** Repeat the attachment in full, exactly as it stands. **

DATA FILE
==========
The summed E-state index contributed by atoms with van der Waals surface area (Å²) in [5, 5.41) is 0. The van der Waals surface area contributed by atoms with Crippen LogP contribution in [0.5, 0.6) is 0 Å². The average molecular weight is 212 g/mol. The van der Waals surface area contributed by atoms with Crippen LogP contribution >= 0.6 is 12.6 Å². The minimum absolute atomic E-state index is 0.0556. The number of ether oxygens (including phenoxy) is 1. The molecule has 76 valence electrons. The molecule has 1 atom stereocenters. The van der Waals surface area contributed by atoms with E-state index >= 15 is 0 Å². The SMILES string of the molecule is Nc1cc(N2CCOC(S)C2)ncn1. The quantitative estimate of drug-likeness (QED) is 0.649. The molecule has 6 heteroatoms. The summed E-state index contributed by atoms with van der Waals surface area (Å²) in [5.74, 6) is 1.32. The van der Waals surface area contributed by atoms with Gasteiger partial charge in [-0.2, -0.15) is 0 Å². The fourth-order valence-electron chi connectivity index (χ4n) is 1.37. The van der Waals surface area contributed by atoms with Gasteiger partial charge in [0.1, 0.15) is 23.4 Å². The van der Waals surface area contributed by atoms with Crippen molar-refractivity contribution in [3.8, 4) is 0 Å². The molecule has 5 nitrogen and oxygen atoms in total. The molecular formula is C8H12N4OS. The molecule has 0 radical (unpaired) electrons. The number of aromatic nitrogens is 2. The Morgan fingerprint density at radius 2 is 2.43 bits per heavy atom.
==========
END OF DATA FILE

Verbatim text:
The summed E-state index contributed by atoms with van der Waals surface area (Å²) in [5, 5.41) is 0. The van der Waals surface area contributed by atoms with Crippen LogP contribution in [0.5, 0.6) is 0 Å². The average molecular weight is 212 g/mol. The van der Waals surface area contributed by atoms with Crippen LogP contribution >= 0.6 is 12.6 Å². The minimum absolute atomic E-state index is 0.0556. The number of ether oxygens (including phenoxy) is 1. The molecule has 76 valence electrons. The molecule has 1 atom stereocenters. The van der Waals surface area contributed by atoms with E-state index >= 15 is 0 Å². The SMILES string of the molecule is Nc1cc(N2CCOC(S)C2)ncn1. The quantitative estimate of drug-likeness (QED) is 0.649. The molecule has 6 heteroatoms. The summed E-state index contributed by atoms with van der Waals surface area (Å²) in [5.74, 6) is 1.32. The van der Waals surface area contributed by atoms with Gasteiger partial charge in [-0.2, -0.15) is 0 Å². The fourth-order valence-electron chi connectivity index (χ4n) is 1.37. The van der Waals surface area contributed by atoms with Gasteiger partial charge in [0.1, 0.15) is 23.4 Å². The van der Waals surface area contributed by atoms with Crippen molar-refractivity contribution in [3.8, 4) is 0 Å². The molecule has 5 nitrogen and oxygen atoms in total. The molecular formula is C8H12N4OS. The molecule has 0 radical (unpaired) electrons. The number of aromatic nitrogens is 2. The Morgan fingerprint density at radius 2 is 2.43 bits per heavy atom.